Commentary: Liquid-phase ASEM imaging of cellular and structural details in cartilage and bone formed during endochondral ossification: Keap1-deficient osteomalacia
Eiko Sakai1*, Mari Sato2, Chikara Sato2,3,4
1Division of Dental Pharmacology, Department of Developmental and Reconstructive Medicine, Nagasaki University Graduate School of Biomedical Sciences, Nagasaki, Japan
2National Institute of Advanced Industrial Science and Technology, Tsukuba, Japan
3School of Integrative and Global Majors (SIGMA), University of Tsukuba, Tsukuba, Japan
4Biological Science Course, Graduate School of Science and Engineering, Aoyama Gakuin University, Sagamihara, Japan
The development of microscopies, to observe microstructures as they are, has been achieved through the accumulations of efforts of numerous motivated scientists and engineers. Clear images of microstructures in tissues and cells provide insights into their mechanism and improve our understanding of the tissue.
Atmospheric scanning electron microscopy (ASEM), developed by Chikara Sato of Advanced Industrial Science and Technology (AIST) and scientists in Japan Electron Optics Laboratory (JEOL) in 20101, is a unique inverted SEM that enables the observation of tissues and cells immersed in aqueous solutions, without the requirement of drying the samples. This enables the observation of tissues containing water in a stable aqueous buffer environment.
During mammalian skeletal development, bone elongation occurs at both ends via the replacement of cartilage with mineralized bone, in a process called endochondral ossification. This process is facilitated by the formation of new blood vessels, as well as interactions between the cartilage and bone cells including osteoclasts, osteoblasts, and osteocytes. However, the origin of osteoblasts is unclear and the process of the transformation of chondrocytes into osteoblasts is controversial. These open questions have been posed to understand the mechanisms underlying endochondral ossification. To address them, ASEM is expected to be useful because cartilage tissues contain a large amount of water.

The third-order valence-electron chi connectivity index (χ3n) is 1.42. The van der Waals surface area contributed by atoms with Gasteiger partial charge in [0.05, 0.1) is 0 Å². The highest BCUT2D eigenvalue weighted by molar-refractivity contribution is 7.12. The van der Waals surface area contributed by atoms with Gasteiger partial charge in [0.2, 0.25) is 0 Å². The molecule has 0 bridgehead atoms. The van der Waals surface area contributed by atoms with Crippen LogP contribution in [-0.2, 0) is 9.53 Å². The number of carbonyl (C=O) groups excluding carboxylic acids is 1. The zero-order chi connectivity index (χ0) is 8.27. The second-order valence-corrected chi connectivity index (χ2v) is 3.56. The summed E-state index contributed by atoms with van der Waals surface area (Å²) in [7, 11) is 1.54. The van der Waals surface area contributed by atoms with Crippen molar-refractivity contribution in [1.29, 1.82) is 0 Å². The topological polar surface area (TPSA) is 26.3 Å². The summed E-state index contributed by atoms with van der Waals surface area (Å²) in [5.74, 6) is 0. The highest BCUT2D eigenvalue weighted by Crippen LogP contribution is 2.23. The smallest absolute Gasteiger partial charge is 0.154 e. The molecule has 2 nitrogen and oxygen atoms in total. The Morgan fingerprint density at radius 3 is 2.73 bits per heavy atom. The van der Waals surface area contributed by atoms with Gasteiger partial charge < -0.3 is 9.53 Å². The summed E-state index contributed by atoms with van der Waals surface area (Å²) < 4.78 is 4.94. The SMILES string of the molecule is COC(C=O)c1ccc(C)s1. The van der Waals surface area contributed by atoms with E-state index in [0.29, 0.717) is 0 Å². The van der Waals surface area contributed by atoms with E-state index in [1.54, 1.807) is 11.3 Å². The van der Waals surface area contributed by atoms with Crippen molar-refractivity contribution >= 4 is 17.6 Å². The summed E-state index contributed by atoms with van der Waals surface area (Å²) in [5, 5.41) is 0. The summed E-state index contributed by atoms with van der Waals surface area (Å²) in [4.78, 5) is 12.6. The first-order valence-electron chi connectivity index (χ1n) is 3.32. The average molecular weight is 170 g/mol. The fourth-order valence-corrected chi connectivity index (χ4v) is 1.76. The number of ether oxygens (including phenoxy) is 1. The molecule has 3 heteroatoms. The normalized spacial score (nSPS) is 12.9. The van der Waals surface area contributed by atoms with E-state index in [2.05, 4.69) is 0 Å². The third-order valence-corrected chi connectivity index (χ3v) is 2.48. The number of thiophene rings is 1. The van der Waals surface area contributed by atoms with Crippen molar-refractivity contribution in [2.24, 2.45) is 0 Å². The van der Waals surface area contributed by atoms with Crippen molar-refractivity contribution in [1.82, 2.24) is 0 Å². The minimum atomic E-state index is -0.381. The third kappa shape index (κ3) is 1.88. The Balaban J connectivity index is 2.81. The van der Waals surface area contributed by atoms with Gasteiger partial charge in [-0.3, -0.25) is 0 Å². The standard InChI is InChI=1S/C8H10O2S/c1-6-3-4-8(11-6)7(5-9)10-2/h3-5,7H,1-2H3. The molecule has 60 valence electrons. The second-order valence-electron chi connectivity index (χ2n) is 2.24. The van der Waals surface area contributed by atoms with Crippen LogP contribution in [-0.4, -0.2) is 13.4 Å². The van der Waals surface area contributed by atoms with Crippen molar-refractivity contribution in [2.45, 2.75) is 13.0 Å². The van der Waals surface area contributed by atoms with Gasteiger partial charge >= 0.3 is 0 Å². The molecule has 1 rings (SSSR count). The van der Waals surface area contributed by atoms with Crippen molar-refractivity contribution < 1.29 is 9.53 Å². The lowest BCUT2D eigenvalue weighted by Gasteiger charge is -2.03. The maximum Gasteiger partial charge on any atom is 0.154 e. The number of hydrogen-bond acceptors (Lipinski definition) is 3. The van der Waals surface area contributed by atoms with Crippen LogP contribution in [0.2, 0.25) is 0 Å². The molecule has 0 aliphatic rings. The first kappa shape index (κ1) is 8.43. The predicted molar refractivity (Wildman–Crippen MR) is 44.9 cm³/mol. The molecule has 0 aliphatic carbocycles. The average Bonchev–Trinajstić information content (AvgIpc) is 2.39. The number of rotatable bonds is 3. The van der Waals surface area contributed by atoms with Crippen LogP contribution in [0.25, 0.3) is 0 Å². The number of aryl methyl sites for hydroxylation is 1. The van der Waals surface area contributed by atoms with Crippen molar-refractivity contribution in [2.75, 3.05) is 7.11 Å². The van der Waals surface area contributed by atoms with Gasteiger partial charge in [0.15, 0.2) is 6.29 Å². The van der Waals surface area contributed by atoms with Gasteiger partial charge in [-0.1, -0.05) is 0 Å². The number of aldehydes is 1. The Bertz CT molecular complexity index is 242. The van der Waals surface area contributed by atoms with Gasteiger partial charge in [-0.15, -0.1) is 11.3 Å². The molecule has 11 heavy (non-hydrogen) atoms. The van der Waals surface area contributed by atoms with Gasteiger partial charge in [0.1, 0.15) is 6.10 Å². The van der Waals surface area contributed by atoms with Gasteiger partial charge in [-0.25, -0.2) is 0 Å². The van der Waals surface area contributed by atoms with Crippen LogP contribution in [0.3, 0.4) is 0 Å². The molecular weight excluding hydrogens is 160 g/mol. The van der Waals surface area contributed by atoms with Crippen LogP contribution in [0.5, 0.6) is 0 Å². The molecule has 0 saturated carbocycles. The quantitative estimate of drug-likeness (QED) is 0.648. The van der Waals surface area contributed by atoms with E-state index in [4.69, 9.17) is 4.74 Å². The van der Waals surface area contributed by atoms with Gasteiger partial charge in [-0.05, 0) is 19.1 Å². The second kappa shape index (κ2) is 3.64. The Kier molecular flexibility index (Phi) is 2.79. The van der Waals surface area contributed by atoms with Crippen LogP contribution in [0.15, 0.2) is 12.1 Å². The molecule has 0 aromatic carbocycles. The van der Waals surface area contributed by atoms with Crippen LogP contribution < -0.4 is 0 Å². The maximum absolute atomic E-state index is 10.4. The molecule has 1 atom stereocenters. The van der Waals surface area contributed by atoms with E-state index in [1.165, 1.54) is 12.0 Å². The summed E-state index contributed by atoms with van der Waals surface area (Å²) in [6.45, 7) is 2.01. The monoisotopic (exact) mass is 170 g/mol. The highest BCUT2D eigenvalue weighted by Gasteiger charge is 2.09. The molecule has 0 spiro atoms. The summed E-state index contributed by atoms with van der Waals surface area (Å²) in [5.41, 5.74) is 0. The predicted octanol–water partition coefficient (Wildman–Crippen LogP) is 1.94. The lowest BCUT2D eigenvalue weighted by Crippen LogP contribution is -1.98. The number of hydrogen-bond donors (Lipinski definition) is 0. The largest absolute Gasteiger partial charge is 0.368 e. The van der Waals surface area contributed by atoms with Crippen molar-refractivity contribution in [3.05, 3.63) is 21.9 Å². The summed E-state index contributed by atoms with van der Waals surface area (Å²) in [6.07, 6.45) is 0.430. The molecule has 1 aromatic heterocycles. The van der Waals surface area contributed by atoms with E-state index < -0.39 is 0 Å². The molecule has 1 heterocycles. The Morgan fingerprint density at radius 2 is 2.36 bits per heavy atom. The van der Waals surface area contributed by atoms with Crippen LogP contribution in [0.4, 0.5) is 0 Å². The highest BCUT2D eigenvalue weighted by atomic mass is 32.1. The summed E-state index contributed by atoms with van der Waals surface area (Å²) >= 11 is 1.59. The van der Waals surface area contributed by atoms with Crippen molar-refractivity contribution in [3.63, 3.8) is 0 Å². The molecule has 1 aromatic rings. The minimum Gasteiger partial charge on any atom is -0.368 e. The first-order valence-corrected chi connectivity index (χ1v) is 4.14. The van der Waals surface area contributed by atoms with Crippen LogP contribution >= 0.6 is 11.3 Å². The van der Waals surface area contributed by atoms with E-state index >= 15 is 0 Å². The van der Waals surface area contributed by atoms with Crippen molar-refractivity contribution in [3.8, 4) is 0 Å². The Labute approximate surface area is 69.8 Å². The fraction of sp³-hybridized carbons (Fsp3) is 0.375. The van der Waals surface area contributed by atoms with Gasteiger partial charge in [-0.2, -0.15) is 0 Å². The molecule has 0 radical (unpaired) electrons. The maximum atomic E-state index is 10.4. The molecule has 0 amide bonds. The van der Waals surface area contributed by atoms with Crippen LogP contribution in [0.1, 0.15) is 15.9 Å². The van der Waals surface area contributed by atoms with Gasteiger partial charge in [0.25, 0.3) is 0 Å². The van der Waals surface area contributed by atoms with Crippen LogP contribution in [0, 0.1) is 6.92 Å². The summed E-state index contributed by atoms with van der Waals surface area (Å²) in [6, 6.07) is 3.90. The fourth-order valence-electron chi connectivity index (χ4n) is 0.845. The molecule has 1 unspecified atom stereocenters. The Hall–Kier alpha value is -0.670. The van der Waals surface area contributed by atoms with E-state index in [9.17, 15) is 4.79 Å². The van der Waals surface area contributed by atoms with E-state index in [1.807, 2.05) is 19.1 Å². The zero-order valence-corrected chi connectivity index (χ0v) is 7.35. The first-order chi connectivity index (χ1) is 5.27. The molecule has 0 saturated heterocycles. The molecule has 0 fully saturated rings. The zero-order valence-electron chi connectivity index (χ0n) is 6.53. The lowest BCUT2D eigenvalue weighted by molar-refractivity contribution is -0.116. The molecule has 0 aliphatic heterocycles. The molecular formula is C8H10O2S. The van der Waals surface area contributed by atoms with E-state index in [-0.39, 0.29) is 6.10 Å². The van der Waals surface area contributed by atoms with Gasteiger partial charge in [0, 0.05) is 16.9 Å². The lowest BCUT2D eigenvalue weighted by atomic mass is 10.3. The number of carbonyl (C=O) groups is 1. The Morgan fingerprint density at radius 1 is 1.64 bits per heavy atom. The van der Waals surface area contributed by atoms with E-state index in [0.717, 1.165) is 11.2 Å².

In our recent article, we imaged thick sections of cartilage tissues at various stages in the development using ASEM2. Our results represent the first liquid-phase electron microscopy (EM) observations of endochondral ossification. The purpose of this commentary is to provide information about the ASEM and how we successfully used ASEM for the observation of hard tissue immersed in liquid, as well as the methodology employed, obtained results, and the prospects.
An ASEM dish is a standard plastic Petri dish-shaped sample holder of 35-mm diameter, with eight windows, each measuring 250 × 250 μm2 in length and width, of an ultra-thin silicon nitride (SiN) film, approximately 100 nm thick. These windows in the bottom isolates the specimen from the underneath vacuum. Electron beams pass through the SiN film, which allows aldehyde-fixed cells and tissues to be observed in aqueous solutions. To minimize the effect of radicals formed by electron radiation at low-accelerating voltage (30kV), the observation buffer contained radical scavenger glucose (10 mg/mL w/v d-glucose in 1 mM cacodylate buffer (pH 7.4) and 60 mM KCl). The close contact between the specimen and window is crucial for capturing clear images.
When unstained hard tissues were imaged using ASEM, areas rich in minerals were observed as bright signals. Therefore, calcified areas can be visualized without staining. After staining with 2% phosphotungstic acid (PTA) solution, proteins and nucleic acids of the specimen are brightly imaged, which facilitates visualization of non-calcified cells and connective tissues. ASEM enabled the observation of the blood cells flowing through the blood vessels while preserving the structure of the water- and mucus- filled blood vessels, and enabled us to image the blood vessels invading the periosteum from outside the bone. Haematopoietic cells protruding from the blood vessels invading the perichondrium could be observed while preserving the tube-like structure and without collapsing the blood vessels. Additionally, the images obtained give stereoscopic-like impression as observable specimen thickness is 2–3 μm from the SiN film: structures near the SiN film imaged sharply while image get blurred as the structure get apart from the film3.
Using these methods, we succeeded in observing the endochondral ossification process in mice on embryonic day 15.5, postnatal day 1, postnatal day 6, and postnatal day 10. The aldehyde-fixed femurs and tibias including the joints of the mice, were embedded in 4% agar, sliced into thick slices (200 μm) using a linear slicer, and placed on a window for observation. The mineralized area of the cancellous bone region was observed before and after staining with PTA. We found it easy to slide the same sample on the SiN film window slightly to increase observation areas.